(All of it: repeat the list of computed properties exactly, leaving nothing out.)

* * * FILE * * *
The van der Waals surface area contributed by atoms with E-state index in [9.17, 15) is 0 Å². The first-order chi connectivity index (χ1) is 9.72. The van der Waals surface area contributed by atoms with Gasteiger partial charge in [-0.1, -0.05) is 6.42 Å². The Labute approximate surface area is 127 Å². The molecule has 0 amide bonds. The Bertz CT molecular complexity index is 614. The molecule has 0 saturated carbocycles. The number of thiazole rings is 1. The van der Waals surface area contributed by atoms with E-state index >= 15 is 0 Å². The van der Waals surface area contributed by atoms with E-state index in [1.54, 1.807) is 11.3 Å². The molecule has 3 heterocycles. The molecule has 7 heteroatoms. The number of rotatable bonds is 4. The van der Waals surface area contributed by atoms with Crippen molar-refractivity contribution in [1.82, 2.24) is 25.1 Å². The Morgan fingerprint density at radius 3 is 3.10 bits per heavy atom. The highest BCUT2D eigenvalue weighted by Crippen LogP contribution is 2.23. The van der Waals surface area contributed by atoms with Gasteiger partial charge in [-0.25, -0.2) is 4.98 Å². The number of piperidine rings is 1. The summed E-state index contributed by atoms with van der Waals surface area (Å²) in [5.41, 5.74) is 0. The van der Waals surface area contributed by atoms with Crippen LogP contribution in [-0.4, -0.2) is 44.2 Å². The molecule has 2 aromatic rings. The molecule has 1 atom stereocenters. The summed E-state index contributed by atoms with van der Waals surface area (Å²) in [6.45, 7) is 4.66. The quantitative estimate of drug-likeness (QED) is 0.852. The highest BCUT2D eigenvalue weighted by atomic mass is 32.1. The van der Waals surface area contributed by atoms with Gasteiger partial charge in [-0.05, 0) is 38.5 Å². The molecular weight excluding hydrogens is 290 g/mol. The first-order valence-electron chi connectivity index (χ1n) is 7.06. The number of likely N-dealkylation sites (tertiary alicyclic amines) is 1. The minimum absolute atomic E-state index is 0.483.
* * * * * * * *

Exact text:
The van der Waals surface area contributed by atoms with E-state index in [9.17, 15) is 0 Å². The first-order chi connectivity index (χ1) is 9.72. The van der Waals surface area contributed by atoms with Gasteiger partial charge in [-0.1, -0.05) is 6.42 Å². The Labute approximate surface area is 127 Å². The molecule has 0 amide bonds. The Bertz CT molecular complexity index is 614. The molecule has 0 saturated carbocycles. The number of thiazole rings is 1. The van der Waals surface area contributed by atoms with E-state index >= 15 is 0 Å². The van der Waals surface area contributed by atoms with E-state index in [1.54, 1.807) is 11.3 Å². The molecule has 3 heterocycles. The molecule has 7 heteroatoms. The number of rotatable bonds is 4. The van der Waals surface area contributed by atoms with Crippen molar-refractivity contribution in [1.82, 2.24) is 25.1 Å². The Morgan fingerprint density at radius 3 is 3.10 bits per heavy atom. The highest BCUT2D eigenvalue weighted by Crippen LogP contribution is 2.23. The van der Waals surface area contributed by atoms with Gasteiger partial charge in [-0.25, -0.2) is 4.98 Å². The number of piperidine rings is 1. The summed E-state index contributed by atoms with van der Waals surface area (Å²) in [5.41, 5.74) is 0. The van der Waals surface area contributed by atoms with Crippen LogP contribution in [-0.4, -0.2) is 44.2 Å². The molecule has 2 aromatic rings. The molecule has 1 atom stereocenters. The summed E-state index contributed by atoms with van der Waals surface area (Å²) in [6.45, 7) is 4.66. The quantitative estimate of drug-likeness (QED) is 0.852. The highest BCUT2D eigenvalue weighted by atomic mass is 32.1. The van der Waals surface area contributed by atoms with Gasteiger partial charge in [-0.05, 0) is 38.5 Å². The molecular weight excluding hydrogens is 290 g/mol. The first-order valence-electron chi connectivity index (χ1n) is 7.06. The number of likely N-dealkylation sites (tertiary alicyclic amines) is 1. The minimum absolute atomic E-state index is 0.483.